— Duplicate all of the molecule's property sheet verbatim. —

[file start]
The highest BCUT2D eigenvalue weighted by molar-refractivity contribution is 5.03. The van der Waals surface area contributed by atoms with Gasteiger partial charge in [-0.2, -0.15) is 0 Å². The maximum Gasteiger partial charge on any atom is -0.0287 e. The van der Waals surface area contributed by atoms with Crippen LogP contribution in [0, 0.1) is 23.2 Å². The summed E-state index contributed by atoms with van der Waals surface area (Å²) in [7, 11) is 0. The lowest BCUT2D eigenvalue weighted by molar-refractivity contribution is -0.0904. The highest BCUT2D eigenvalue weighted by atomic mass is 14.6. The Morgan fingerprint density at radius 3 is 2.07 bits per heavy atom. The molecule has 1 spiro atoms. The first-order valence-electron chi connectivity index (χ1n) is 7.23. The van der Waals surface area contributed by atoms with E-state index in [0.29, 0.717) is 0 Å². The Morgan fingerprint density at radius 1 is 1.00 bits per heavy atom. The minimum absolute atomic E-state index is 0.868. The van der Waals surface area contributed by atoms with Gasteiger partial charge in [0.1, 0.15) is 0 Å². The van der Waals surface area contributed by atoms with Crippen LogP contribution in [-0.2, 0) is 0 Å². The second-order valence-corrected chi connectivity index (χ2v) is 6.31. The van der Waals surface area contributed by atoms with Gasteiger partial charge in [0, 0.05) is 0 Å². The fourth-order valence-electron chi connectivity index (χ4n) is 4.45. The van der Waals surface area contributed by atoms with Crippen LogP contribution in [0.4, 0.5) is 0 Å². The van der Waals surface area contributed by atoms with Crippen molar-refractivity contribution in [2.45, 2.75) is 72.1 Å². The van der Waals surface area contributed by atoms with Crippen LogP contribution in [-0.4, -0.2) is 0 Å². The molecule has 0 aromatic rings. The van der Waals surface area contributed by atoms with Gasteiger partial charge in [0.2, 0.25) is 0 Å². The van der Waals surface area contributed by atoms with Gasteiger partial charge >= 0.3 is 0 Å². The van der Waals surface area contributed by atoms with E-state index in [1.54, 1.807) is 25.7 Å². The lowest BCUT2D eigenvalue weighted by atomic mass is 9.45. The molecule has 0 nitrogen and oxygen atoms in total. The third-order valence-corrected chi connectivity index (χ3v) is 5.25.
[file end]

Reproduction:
The highest BCUT2D eigenvalue weighted by molar-refractivity contribution is 5.03. The van der Waals surface area contributed by atoms with Gasteiger partial charge in [-0.2, -0.15) is 0 Å². The maximum Gasteiger partial charge on any atom is -0.0287 e. The van der Waals surface area contributed by atoms with Crippen LogP contribution in [0, 0.1) is 23.2 Å². The summed E-state index contributed by atoms with van der Waals surface area (Å²) in [7, 11) is 0. The lowest BCUT2D eigenvalue weighted by molar-refractivity contribution is -0.0904. The highest BCUT2D eigenvalue weighted by atomic mass is 14.6. The Morgan fingerprint density at radius 3 is 2.07 bits per heavy atom. The molecule has 1 spiro atoms. The first-order valence-electron chi connectivity index (χ1n) is 7.23. The van der Waals surface area contributed by atoms with E-state index in [0.29, 0.717) is 0 Å². The Morgan fingerprint density at radius 1 is 1.00 bits per heavy atom. The minimum absolute atomic E-state index is 0.868. The van der Waals surface area contributed by atoms with Gasteiger partial charge in [0.1, 0.15) is 0 Å². The van der Waals surface area contributed by atoms with Crippen LogP contribution in [-0.2, 0) is 0 Å². The second-order valence-corrected chi connectivity index (χ2v) is 6.31. The van der Waals surface area contributed by atoms with Gasteiger partial charge in [0, 0.05) is 0 Å². The fourth-order valence-electron chi connectivity index (χ4n) is 4.45. The van der Waals surface area contributed by atoms with Crippen LogP contribution in [0.4, 0.5) is 0 Å². The van der Waals surface area contributed by atoms with Crippen molar-refractivity contribution in [2.45, 2.75) is 72.1 Å². The van der Waals surface area contributed by atoms with Crippen LogP contribution in [-0.4, -0.2) is 0 Å². The molecule has 0 aromatic rings. The van der Waals surface area contributed by atoms with Gasteiger partial charge in [0.2, 0.25) is 0 Å². The van der Waals surface area contributed by atoms with Gasteiger partial charge >= 0.3 is 0 Å². The van der Waals surface area contributed by atoms with E-state index in [1.54, 1.807) is 25.7 Å². The lowest BCUT2D eigenvalue weighted by atomic mass is 9.45. The molecule has 0 nitrogen and oxygen atoms in total. The third-order valence-corrected chi connectivity index (χ3v) is 5.25.